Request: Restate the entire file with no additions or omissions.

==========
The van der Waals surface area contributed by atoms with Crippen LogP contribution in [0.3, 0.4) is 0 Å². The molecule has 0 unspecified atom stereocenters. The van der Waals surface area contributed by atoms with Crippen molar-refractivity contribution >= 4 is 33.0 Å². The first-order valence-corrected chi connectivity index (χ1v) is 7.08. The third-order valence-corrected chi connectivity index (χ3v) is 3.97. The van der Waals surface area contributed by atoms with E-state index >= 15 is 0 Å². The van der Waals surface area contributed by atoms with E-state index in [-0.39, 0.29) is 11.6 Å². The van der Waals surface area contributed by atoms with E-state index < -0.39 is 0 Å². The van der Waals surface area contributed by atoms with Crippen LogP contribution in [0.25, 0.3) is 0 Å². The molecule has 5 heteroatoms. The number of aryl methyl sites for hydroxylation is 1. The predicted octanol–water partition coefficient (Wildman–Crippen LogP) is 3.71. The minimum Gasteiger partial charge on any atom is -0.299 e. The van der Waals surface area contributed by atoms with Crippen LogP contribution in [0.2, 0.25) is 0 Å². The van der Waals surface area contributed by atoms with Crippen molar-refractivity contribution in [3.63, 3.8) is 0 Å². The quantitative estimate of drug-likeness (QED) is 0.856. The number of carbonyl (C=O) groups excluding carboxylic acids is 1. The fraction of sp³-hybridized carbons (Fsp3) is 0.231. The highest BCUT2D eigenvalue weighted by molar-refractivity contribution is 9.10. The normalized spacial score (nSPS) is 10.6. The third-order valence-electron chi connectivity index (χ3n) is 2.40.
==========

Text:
The van der Waals surface area contributed by atoms with Crippen LogP contribution in [0.3, 0.4) is 0 Å². The molecule has 0 unspecified atom stereocenters. The van der Waals surface area contributed by atoms with Crippen molar-refractivity contribution >= 4 is 33.0 Å². The first-order valence-corrected chi connectivity index (χ1v) is 7.08. The third-order valence-corrected chi connectivity index (χ3v) is 3.97. The van der Waals surface area contributed by atoms with E-state index >= 15 is 0 Å². The van der Waals surface area contributed by atoms with E-state index in [-0.39, 0.29) is 11.6 Å². The van der Waals surface area contributed by atoms with E-state index < -0.39 is 0 Å². The van der Waals surface area contributed by atoms with Crippen LogP contribution in [0.25, 0.3) is 0 Å². The molecule has 5 heteroatoms. The number of aryl methyl sites for hydroxylation is 1. The predicted octanol–water partition coefficient (Wildman–Crippen LogP) is 3.71. The minimum Gasteiger partial charge on any atom is -0.299 e. The van der Waals surface area contributed by atoms with Crippen LogP contribution in [0.2, 0.25) is 0 Å². The van der Waals surface area contributed by atoms with Crippen molar-refractivity contribution in [3.63, 3.8) is 0 Å². The quantitative estimate of drug-likeness (QED) is 0.856. The number of carbonyl (C=O) groups excluding carboxylic acids is 1. The fraction of sp³-hybridized carbons (Fsp3) is 0.231. The highest BCUT2D eigenvalue weighted by molar-refractivity contribution is 9.10. The normalized spacial score (nSPS) is 10.6. The third-order valence-electron chi connectivity index (χ3n) is 2.40.